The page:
Much like medical doctors, nursing occupations are a complex structure of specialty professions. When writing a resume, a nurse's specialized training, knowledge, and experience require special consideration.
In this article, we're going to run through the basics of putting a resume together. This includes a brief review of the three types of resumes in use today and how a nurse would go about choosing the style that best matches their abilities and experience. Finally, we'll close out with a link to an example that illustrates the points made in this discussion.
As is the case with all resumes, an individual in the nursing profession first has to determine which particular style or format will best highlight their skills, knowledge, and work history. Generally, there are three formats in use today:
A nursing career offers its professionals a diverse set of experiences, some of which are so different they are worth explicitly mentioning on a resume. For example, someone might have worked in a psychiatric or in a maternity ward. Although the care given patients might follow the same guiding principles, the experiences of the nurse are going to be very different in these two settings.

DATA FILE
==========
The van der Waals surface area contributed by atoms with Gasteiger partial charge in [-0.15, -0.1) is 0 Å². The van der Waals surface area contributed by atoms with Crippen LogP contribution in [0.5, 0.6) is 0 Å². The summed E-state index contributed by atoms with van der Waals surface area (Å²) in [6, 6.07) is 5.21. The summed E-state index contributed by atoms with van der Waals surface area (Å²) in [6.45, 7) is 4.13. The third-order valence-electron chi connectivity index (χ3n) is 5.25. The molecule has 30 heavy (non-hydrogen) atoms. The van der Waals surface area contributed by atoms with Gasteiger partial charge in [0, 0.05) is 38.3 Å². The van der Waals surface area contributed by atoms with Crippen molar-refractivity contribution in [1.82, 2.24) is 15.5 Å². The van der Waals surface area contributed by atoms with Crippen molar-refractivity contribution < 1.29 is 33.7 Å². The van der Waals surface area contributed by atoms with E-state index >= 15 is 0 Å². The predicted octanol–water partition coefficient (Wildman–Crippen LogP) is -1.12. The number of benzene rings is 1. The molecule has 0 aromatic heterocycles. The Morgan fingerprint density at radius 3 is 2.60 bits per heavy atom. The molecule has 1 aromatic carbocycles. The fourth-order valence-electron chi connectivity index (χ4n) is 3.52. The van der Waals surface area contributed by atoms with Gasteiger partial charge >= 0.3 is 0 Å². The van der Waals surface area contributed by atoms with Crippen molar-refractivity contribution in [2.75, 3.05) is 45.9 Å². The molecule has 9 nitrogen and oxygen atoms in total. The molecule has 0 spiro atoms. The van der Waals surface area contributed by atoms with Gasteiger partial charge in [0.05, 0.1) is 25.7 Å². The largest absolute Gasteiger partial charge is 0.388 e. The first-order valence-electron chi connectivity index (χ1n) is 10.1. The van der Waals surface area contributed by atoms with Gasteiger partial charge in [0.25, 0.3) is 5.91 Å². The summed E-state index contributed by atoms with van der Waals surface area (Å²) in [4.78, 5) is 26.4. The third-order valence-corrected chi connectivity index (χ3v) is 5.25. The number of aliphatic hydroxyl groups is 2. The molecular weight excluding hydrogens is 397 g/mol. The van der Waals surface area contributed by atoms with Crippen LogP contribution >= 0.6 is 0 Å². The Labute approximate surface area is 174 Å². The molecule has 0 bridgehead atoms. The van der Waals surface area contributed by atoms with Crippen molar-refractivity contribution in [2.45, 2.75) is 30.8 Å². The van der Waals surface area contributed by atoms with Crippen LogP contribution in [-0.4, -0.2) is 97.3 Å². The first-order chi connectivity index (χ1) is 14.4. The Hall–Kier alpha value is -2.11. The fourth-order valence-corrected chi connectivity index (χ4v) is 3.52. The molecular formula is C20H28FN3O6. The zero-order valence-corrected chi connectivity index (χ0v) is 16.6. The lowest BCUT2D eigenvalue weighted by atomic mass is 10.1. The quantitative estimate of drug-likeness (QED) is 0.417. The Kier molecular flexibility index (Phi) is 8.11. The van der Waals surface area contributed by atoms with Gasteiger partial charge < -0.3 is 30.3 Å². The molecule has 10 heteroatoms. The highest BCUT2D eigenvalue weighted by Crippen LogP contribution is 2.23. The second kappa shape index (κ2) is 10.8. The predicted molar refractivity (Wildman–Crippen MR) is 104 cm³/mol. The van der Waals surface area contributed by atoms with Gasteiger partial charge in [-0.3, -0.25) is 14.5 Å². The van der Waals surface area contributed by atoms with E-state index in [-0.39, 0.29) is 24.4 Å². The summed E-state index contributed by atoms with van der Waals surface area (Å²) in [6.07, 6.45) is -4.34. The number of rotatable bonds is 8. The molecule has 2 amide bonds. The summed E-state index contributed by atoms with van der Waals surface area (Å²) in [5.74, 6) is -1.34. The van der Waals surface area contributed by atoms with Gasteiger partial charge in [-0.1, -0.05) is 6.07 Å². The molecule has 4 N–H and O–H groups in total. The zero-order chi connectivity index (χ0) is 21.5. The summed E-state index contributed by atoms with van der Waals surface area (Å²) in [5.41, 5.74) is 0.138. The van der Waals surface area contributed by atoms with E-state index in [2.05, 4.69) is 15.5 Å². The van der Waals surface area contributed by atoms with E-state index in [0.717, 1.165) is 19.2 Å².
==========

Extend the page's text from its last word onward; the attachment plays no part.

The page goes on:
For this reason, a nurse's resume should include four key sections:
The example developed for nurses is a combination resume, which is an all-encompassing style. It's been modified to accommodate clinical experience as mentioned in the above paragraphs. Individuals that are new to the nursing profession, or are considering switching professions, can use one of the other formats.
The following is a link to a downloadable Word document in the combination format: Nurse Resume.
For individuals looking to learn more about this topic, this website also contains a number of resume writing resources on subjects such as how to write a resume as well as additional resume writing samples.
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